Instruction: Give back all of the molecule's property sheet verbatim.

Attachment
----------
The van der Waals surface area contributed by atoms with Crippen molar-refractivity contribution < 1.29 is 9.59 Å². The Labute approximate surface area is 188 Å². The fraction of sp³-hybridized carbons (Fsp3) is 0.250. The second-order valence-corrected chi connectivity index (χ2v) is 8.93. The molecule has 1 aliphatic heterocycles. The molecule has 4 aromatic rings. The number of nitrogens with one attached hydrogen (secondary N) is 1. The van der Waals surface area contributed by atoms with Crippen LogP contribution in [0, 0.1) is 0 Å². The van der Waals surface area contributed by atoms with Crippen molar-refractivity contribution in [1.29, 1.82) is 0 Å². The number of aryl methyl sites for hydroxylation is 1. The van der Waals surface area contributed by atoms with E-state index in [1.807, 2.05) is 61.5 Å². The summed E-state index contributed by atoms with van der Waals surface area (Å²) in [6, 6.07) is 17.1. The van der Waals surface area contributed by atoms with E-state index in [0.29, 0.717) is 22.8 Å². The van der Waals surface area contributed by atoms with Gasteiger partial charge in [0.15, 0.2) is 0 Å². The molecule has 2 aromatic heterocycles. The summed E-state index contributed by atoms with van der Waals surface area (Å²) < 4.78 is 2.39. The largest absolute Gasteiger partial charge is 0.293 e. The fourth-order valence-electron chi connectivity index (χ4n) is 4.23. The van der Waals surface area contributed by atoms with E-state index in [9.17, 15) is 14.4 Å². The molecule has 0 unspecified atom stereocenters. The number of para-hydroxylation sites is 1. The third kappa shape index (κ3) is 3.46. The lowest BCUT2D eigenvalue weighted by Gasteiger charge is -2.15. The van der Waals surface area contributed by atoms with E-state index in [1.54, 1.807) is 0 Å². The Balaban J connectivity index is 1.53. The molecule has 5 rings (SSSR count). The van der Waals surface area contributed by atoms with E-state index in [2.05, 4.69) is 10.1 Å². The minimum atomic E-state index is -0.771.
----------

The van der Waals surface area contributed by atoms with Crippen molar-refractivity contribution < 1.29 is 9.59 Å². The Labute approximate surface area is 188 Å². The fraction of sp³-hybridized carbons (Fsp3) is 0.250. The second-order valence-corrected chi connectivity index (χ2v) is 8.93. The molecule has 1 aliphatic heterocycles. The molecule has 4 aromatic rings. The number of nitrogens with one attached hydrogen (secondary N) is 1. The van der Waals surface area contributed by atoms with Crippen LogP contribution in [0, 0.1) is 0 Å². The van der Waals surface area contributed by atoms with Crippen molar-refractivity contribution in [1.29, 1.82) is 0 Å². The number of aryl methyl sites for hydroxylation is 1. The van der Waals surface area contributed by atoms with E-state index in [1.807, 2.05) is 61.5 Å². The summed E-state index contributed by atoms with van der Waals surface area (Å²) in [6, 6.07) is 17.1. The van der Waals surface area contributed by atoms with E-state index in [0.29, 0.717) is 22.8 Å². The van der Waals surface area contributed by atoms with Gasteiger partial charge in [0.15, 0.2) is 0 Å². The molecule has 2 aromatic heterocycles. The summed E-state index contributed by atoms with van der Waals surface area (Å²) < 4.78 is 2.39. The largest absolute Gasteiger partial charge is 0.293 e. The fourth-order valence-electron chi connectivity index (χ4n) is 4.23. The van der Waals surface area contributed by atoms with E-state index in [9.17, 15) is 14.4 Å². The molecule has 0 unspecified atom stereocenters. The number of para-hydroxylation sites is 1. The third kappa shape index (κ3) is 3.46. The lowest BCUT2D eigenvalue weighted by Gasteiger charge is -2.15. The van der Waals surface area contributed by atoms with E-state index in [1.54, 1.807) is 0 Å². The Balaban J connectivity index is 1.53. The molecule has 5 rings (SSSR count). The van der Waals surface area contributed by atoms with E-state index in [2.05, 4.69) is 10.1 Å². The minimum atomic E-state index is -0.771.